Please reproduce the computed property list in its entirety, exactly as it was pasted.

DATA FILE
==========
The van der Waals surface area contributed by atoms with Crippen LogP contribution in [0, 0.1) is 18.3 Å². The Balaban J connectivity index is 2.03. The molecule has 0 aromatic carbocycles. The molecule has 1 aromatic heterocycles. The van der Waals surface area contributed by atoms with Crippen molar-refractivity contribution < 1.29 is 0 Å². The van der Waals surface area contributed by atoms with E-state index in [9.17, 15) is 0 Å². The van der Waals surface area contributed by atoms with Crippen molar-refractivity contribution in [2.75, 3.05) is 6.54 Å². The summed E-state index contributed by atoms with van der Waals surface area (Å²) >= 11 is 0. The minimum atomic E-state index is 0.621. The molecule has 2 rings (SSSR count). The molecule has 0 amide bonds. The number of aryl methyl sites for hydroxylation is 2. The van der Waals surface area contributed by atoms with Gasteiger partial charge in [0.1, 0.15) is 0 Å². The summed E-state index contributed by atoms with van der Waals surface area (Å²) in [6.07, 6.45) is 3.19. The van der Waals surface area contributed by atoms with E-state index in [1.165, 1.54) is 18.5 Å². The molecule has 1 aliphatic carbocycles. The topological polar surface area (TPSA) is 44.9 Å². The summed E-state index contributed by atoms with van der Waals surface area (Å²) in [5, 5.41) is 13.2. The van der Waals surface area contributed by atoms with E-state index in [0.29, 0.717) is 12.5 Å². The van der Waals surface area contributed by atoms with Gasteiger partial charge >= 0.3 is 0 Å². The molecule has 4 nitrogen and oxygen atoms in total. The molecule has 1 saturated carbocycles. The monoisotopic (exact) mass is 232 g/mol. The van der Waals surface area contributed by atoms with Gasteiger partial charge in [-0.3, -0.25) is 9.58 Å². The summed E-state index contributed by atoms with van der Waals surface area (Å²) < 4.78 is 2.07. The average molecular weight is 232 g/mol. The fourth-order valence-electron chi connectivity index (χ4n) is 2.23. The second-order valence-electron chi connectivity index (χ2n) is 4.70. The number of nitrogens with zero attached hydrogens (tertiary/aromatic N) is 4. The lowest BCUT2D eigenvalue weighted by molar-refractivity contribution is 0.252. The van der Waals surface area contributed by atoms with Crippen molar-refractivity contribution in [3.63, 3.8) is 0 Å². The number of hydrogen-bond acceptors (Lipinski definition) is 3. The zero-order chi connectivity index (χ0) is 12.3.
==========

The van der Waals surface area contributed by atoms with Crippen LogP contribution in [0, 0.1) is 18.3 Å². The Balaban J connectivity index is 2.03. The molecule has 0 aromatic carbocycles. The molecule has 1 aromatic heterocycles. The van der Waals surface area contributed by atoms with Crippen molar-refractivity contribution < 1.29 is 0 Å². The van der Waals surface area contributed by atoms with E-state index in [9.17, 15) is 0 Å². The van der Waals surface area contributed by atoms with Crippen molar-refractivity contribution in [2.75, 3.05) is 6.54 Å². The summed E-state index contributed by atoms with van der Waals surface area (Å²) >= 11 is 0. The minimum atomic E-state index is 0.621. The molecule has 2 rings (SSSR count). The molecule has 0 amide bonds. The number of aryl methyl sites for hydroxylation is 2. The van der Waals surface area contributed by atoms with Gasteiger partial charge in [0.1, 0.15) is 0 Å². The summed E-state index contributed by atoms with van der Waals surface area (Å²) in [6.07, 6.45) is 3.19. The van der Waals surface area contributed by atoms with E-state index in [1.165, 1.54) is 18.5 Å². The molecule has 1 aliphatic carbocycles. The topological polar surface area (TPSA) is 44.9 Å². The summed E-state index contributed by atoms with van der Waals surface area (Å²) in [5, 5.41) is 13.2. The van der Waals surface area contributed by atoms with E-state index in [0.29, 0.717) is 12.5 Å². The van der Waals surface area contributed by atoms with Gasteiger partial charge >= 0.3 is 0 Å². The molecule has 4 nitrogen and oxygen atoms in total. The molecule has 1 saturated carbocycles. The monoisotopic (exact) mass is 232 g/mol. The van der Waals surface area contributed by atoms with Gasteiger partial charge in [-0.3, -0.25) is 9.58 Å². The summed E-state index contributed by atoms with van der Waals surface area (Å²) < 4.78 is 2.07. The average molecular weight is 232 g/mol. The fourth-order valence-electron chi connectivity index (χ4n) is 2.23. The second-order valence-electron chi connectivity index (χ2n) is 4.70. The number of nitrogens with zero attached hydrogens (tertiary/aromatic N) is 4. The lowest BCUT2D eigenvalue weighted by molar-refractivity contribution is 0.252. The van der Waals surface area contributed by atoms with Crippen molar-refractivity contribution in [3.63, 3.8) is 0 Å². The number of hydrogen-bond acceptors (Lipinski definition) is 3. The zero-order chi connectivity index (χ0) is 12.3.